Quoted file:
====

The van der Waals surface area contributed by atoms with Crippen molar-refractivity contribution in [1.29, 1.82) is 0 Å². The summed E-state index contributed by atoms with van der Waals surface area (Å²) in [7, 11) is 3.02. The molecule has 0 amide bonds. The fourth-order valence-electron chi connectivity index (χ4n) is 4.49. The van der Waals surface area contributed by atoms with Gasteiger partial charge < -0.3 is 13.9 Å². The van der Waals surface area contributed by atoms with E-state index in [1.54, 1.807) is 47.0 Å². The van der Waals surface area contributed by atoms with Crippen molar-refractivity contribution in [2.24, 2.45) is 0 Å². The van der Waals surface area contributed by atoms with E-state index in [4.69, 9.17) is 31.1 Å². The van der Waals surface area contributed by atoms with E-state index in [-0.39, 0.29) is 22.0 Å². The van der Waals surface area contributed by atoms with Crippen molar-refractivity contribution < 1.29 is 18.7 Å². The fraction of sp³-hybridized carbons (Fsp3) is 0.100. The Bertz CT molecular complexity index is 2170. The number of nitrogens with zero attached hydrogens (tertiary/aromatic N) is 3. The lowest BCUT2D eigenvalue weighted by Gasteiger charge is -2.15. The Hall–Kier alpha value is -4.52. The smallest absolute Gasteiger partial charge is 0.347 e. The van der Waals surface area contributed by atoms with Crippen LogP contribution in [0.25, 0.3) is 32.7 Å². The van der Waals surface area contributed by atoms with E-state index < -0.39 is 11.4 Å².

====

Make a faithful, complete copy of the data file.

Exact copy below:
The van der Waals surface area contributed by atoms with Crippen molar-refractivity contribution in [1.29, 1.82) is 0 Å². The summed E-state index contributed by atoms with van der Waals surface area (Å²) in [7, 11) is 3.02. The molecule has 0 amide bonds. The fourth-order valence-electron chi connectivity index (χ4n) is 4.49. The van der Waals surface area contributed by atoms with Gasteiger partial charge < -0.3 is 13.9 Å². The van der Waals surface area contributed by atoms with E-state index in [1.54, 1.807) is 47.0 Å². The van der Waals surface area contributed by atoms with Crippen molar-refractivity contribution in [2.24, 2.45) is 0 Å². The van der Waals surface area contributed by atoms with E-state index in [4.69, 9.17) is 31.1 Å². The van der Waals surface area contributed by atoms with E-state index in [-0.39, 0.29) is 22.0 Å². The van der Waals surface area contributed by atoms with Crippen molar-refractivity contribution < 1.29 is 18.7 Å². The fraction of sp³-hybridized carbons (Fsp3) is 0.100. The Bertz CT molecular complexity index is 2170. The number of nitrogens with zero attached hydrogens (tertiary/aromatic N) is 3. The lowest BCUT2D eigenvalue weighted by Gasteiger charge is -2.15. The Hall–Kier alpha value is -4.52. The smallest absolute Gasteiger partial charge is 0.347 e. The van der Waals surface area contributed by atoms with Crippen LogP contribution in [0.25, 0.3) is 32.7 Å². The van der Waals surface area contributed by atoms with E-state index < -0.39 is 11.4 Å².